RIM Ready to Break Out Big?
With all the attention paid to Apple Inc. and its iPhone, lost in the coverage is RIM's meteoric rise. And today's earnings report could ignite an after-burner like investors haven't seen yet.
RIM has done something other smart phone makers haven't been able to achieve: cross over from business and enterprise clients to consumers. And the company has done it so successfully that the BlackBerry enjoys a coolness factor that's right up there with the latest and greatest from Apple. In fact, RIM has achieved this transition so remarkably, that some analysts look at the latest iPod "Touch" from Apple as a kind of concession to BlackBerry's success.
Why? Think about it: the "Touch" is an iPhone without the phone. The message seems to be that Apple worried it couldn't attract BlackBerry users who missed enterprise connection and a tactile keypad when they're emailing, so Apple offered a new device that would "complement" the BlackBerry, not replace it.
At the same time, RIM took its BlackBerry, redesigned it, added color and capabilities and made it more appealing to consumers exactly when the company needed to to staunch the coming iPhone tidal wave. And it's working. Beautifully. The BlackBerry "Curve," the BlackBerry "Pearl," and the new wi-fi enabled BlackBerry 8820 are all selling like crazy.
Global Crown Capital for one believes that RIM is far outselling its own estimates of 100,000 a week. And now that Verizon is picking up new BlackBerry models, including the new CDMA Pearl, RIM's market is expanding even further.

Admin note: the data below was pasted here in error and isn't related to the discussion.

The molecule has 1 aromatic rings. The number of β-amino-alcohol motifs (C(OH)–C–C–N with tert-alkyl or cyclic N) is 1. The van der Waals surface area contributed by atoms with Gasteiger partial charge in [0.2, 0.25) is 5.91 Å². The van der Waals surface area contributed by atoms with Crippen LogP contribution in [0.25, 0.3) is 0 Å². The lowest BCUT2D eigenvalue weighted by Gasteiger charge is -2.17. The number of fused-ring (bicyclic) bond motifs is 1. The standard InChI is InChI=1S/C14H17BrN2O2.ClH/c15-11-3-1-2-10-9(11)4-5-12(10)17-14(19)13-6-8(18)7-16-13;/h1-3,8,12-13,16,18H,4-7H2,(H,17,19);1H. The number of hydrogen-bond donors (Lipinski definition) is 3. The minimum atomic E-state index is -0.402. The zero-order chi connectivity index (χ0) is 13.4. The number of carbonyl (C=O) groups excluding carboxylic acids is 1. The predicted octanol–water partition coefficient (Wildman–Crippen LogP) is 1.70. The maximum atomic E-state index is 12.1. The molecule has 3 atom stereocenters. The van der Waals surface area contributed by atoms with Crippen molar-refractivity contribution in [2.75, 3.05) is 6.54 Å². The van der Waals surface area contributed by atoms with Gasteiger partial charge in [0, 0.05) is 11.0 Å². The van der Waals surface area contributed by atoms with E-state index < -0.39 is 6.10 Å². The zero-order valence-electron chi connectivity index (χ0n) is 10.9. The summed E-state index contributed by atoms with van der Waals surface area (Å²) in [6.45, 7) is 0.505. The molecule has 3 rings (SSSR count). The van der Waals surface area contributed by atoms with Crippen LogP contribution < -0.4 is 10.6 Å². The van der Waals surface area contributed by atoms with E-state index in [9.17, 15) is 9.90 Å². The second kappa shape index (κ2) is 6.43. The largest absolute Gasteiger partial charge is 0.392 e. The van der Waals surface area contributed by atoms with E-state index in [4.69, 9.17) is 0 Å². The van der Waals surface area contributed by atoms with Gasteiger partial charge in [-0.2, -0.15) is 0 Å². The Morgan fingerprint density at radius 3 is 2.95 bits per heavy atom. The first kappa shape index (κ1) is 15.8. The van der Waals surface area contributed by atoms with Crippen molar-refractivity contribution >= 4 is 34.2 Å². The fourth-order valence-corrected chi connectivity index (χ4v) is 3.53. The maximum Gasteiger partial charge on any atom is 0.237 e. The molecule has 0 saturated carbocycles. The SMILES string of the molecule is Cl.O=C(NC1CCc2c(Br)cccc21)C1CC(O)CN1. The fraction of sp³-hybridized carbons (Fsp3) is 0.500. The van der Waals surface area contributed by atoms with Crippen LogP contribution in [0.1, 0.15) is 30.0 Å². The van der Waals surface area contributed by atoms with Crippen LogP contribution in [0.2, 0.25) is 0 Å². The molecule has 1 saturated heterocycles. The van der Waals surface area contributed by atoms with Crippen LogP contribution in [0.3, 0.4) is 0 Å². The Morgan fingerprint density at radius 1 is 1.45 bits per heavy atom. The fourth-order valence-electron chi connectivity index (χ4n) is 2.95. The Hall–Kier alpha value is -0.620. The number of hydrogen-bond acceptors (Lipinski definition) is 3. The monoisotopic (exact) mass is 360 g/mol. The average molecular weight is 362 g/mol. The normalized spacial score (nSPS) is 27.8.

It gets better.
This past quarter, RIM got approval to enter the Chinese market. This is kind of like a bonus round in a high-stakes game show. Don't count out Apple, of course, but don't underestimate the power of a striking head start in the smart phone market. RIM is the king of this hill. At least so far.
Lets take a look at the numbers as well: The Street is looking for 49 cents a share on $1.36 billion in revenue; both categories up sharply from last year's second quarter of 25 cents a share on $658 million. RIM still gets better than three-quarters of its revenue from business clients, but that mix is beginning to shift thanks to the popularity of its consumer-oriented handsets. Smart phones only make up about 5% or 6% of the 157 million handsets sold in this country. The market potential is huge and RIM is right in the sweet spot.
I'm not saying RIM shares have been overlooked, or are cheap. The stock is up 40% this quarter, and trades at a 45x forward multiple. That ain't cheap. Options action suggests a 15% move after-market today, in either direction, depending on the news. That follows the 17% pop the stock enjoyed following the company's first quarter report in June.
And despite all that action, Global Crown's Pablo Perez-Fernandez, one of the Street's most plugged-in wireless analysts, raised his 52-target to a Street-high $180 a share. He says he anticipates key new product announcements in this current quarter, and the calendar quarter of 2008. BlackBerrys remain in short supply, according to his channel checks, indicating ongoing, strong, consumer demand that doesn't seem to be letting up. RIM enjoys a "replacement cycle" that may be equal to, or even rivals, the replacement cycle Apple counts on.
Finally, let's talk competition: Nokia tries, but doesn't succeed. Same with Motorola . Palm's worth watching over the next year or so to see whether its new management team (including key members from Apple) can turn the new, $99 Centro smart phone into some kind of BlackBerry rival. But there's certainly no immediate threat there. Same goes for Apple.
There's a lot of hype swirling around RIM but there appears to be quite a bit of fire under all that smoke. We'll get a much better idea just how hot that fire is burning after the market closes later today.
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